An ever-growing archive of stories, knowledge, and background articles about Hârn and HârnWorld.

By Fástred

History of the Mángai

One of the features of advanced societies across northwestern Lýthia is the pervasive nature of the association of Guilds known as the Mángai. The Mángai is considerably more wide-spread and powerful than equivalent Terran medieval guilds, and as an international element that is largely unique to Lýthia.

How did this situation come into being? The answer to this question will be explored in the upcoming Venârivè module, but some of the key facts are related here.

By Robin

Languages in Role-Playing

Frankly, managing even a few foreign languages in such a way as to create a suitable ‘air’ of the strange and wonderful, and the sense that these languages actually exist is a task sufficient to daunt a philologist.

By Robin

Of Field, of Wood & Hedgerow
Part IV: Changeling.

Gazing into the distance, she listens nearer, feels farther for the scent of the beast. Rubs the ground softly with tender feet, holds a stone between her toes and sways gently in the chattering wind.

By Robin

Those Who Ignore Geography
Shall Shiver in the Dark

After many years of creating my little private world and (paradoxically) sharing it with others, there are still a few little details that I have never quite managed to make clear. One of the most outstanding of these is, of course, why do I do what I do.

By Robin

En Yârensynen al Chélemby
The Járind Stones of Chélemby

The Yârensynen (or Járind Stones), which stood in what is now the north bailey of Ânstrad Kîkè (Parliament Castle), were a three-ring henge. It was the first structure known to have stood on the site of the City of Chélemby.

By Robin

Of Field, of Wood & Hedgerow
Part III: Chickens is Vegetables.

The rhythms of field and village, of folk and spirit, of earth and nurture may be harder to sense. Perhaps folk who build cots and huts, plant tofts and orchards, keep clever pigs and honest dogs, make brooms and weave tablecloths put a blanket betwixt their selves and the rhythmic world.

By Arien

Of Field, of Wood & Hedgerow
Part II: The Language of Wolves

One could see from the gold of her eyes that the spirit of Jârlak moved there. Like the fingers of the soul, like petals in the wind, it moved. It set her paws upon the snowfall, upon paths, it stood her whiskers in the air, ran attentive bristles down her spine and tuned her, tuned her to the sighing, to the small sounds, to the unrelenting songs.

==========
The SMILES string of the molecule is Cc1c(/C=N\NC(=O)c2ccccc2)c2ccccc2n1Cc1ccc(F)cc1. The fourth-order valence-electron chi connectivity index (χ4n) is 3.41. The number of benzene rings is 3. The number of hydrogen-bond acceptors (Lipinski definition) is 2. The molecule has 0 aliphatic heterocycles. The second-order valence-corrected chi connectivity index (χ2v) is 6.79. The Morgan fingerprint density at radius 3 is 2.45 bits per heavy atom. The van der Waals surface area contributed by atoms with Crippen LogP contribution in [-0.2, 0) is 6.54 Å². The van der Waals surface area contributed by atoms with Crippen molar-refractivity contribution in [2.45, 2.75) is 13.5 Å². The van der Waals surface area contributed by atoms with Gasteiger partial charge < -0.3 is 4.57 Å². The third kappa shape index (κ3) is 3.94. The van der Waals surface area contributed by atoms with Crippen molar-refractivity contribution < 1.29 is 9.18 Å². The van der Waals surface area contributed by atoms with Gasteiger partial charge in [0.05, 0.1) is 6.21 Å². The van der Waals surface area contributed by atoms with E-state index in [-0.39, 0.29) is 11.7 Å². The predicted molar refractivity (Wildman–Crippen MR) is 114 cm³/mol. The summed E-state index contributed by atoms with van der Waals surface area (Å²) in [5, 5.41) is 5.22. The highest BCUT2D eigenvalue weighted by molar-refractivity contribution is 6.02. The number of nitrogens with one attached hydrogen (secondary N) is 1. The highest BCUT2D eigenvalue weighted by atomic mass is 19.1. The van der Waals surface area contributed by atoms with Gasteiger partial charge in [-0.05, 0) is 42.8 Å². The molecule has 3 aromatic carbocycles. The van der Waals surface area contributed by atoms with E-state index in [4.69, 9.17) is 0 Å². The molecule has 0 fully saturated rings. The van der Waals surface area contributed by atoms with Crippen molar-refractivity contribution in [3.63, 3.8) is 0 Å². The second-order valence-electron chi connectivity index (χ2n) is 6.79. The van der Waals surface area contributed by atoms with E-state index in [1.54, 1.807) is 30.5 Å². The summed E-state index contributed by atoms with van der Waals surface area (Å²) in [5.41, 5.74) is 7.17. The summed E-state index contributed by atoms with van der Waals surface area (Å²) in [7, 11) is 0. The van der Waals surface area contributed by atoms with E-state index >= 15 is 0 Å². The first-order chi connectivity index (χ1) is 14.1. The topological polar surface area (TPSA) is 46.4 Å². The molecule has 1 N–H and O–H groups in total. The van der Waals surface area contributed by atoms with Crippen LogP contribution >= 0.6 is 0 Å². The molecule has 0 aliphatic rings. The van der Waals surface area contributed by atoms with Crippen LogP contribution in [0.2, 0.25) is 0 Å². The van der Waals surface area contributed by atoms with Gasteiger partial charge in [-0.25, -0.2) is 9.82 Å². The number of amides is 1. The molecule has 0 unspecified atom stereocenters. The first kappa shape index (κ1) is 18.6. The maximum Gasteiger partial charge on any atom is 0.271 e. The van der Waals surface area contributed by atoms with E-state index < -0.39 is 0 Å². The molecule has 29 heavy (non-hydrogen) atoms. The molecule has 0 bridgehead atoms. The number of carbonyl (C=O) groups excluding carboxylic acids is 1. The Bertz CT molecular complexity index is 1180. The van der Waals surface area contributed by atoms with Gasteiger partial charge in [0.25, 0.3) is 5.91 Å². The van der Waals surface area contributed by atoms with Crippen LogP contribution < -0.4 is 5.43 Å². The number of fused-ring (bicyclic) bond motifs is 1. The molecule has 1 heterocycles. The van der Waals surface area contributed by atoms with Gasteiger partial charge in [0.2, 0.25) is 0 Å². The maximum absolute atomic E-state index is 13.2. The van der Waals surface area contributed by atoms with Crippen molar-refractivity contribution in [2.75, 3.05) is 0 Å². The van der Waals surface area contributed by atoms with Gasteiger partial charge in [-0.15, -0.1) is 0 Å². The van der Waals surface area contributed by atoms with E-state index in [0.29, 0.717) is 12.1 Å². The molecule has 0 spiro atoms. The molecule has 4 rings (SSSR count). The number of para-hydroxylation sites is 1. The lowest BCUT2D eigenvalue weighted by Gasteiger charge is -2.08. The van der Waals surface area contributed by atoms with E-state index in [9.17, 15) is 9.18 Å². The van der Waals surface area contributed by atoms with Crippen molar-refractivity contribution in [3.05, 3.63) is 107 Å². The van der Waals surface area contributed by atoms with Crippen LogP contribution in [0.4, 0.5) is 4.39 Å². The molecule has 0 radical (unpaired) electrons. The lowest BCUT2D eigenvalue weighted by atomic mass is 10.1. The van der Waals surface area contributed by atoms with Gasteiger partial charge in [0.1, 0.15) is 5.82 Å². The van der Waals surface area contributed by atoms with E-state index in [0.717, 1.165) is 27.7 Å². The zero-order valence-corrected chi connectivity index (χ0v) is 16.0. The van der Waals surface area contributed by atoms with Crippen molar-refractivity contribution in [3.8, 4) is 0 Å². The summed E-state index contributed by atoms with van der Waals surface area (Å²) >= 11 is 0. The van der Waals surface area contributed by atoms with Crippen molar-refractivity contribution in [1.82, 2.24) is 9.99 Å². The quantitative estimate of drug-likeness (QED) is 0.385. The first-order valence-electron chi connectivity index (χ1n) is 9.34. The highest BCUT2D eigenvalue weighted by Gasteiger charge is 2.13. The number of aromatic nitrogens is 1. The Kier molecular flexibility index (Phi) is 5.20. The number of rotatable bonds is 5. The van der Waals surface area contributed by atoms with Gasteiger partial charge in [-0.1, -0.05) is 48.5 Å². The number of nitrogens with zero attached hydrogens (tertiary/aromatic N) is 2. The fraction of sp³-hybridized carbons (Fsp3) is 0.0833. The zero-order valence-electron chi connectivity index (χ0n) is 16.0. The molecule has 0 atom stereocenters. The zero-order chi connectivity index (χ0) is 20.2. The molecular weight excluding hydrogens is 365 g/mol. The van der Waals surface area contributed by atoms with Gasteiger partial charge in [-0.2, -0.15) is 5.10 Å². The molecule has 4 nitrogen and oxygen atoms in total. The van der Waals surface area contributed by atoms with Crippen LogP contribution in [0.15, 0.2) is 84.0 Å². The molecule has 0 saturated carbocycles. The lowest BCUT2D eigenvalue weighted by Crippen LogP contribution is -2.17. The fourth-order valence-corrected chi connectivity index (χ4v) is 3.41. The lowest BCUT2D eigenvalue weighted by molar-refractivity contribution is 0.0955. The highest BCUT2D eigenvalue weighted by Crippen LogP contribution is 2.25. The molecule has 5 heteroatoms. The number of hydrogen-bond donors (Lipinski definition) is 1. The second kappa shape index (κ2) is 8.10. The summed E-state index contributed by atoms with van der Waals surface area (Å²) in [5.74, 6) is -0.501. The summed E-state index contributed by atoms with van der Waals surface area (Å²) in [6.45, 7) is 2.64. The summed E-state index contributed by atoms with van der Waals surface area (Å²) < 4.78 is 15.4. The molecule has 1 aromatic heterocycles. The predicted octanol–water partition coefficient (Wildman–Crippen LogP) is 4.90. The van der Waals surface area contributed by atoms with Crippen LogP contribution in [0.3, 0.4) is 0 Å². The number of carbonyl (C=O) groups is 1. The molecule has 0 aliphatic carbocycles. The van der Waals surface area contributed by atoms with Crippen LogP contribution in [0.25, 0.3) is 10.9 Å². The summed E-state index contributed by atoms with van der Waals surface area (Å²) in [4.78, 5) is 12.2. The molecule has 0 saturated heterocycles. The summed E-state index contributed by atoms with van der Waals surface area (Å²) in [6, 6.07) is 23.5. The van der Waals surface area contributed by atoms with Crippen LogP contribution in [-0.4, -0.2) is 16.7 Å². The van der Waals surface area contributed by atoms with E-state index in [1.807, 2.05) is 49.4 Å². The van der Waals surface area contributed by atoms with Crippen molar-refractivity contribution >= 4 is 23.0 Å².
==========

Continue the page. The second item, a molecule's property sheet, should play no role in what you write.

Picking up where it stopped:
By Robin

Of Field, of Wood & Hedgerow
Part I: Met the Winter, Met the Ways

Things come and go, things change. Nothing changes more than anything else, but we cling to our illusions and we get by.

By Robin

I've heard that folks might like to know a bit about how Hârn got started, and it's certainly true that people do ask me now and then, "How did you think all this stuff up?". When I say "now and then", I mean about every other day for twenty-five years, so I expect this qualifies as a Frequently Asked Question. The easy answer is "I have no clue", but I have noticed over the years that many people seem to exhibit a reaction to this response that might tend to indicate a defecit of satisfaction. Some actually hit me. Despite the fact that the answer is true, the various reactions have (after 20 years) conditioned my answer to the question depending on my proximity to the questioner (within arm's reach, for example). So permit me if you will, to offer a few ecclectic, unorganised and unrelated meanderings in lieu of any *actual* answers.

In the beginning everything was dark, then I got born and started designing worlds. This is not as much of an exaggeration as you might suppose. Other kids made pictures. I made maps. I also made pictures. I made maps and pictures... Well, maps and pictures and more maps. By the time I was ten I had surely mapped half a dozen worlds.

I started developing HârnMaster around 1975 and the first version of Hârn by 1980. At this point, of course, I had no thought of publishing anything. This thought took another year to impose itself.

All in all, the idea for Hârn took about ten years to spring full-grown into what has to serve as my mind, but once it got there it seemed to stick, like gum on your shoe, tar in your hair or a defecit in your bank account. It strikes me that there must be at least a few folk who might like to see some my early Hârn maps.

N. Robin Crossby

By Robin

Demon in the House
A Parable of Domestic Disharmony

One day, the woman came unto her husband, who was working in the fields saying,

"My lord, there is a demon dwelling within our house." The husband ran into the house, and gazed about, but he saw no demon.

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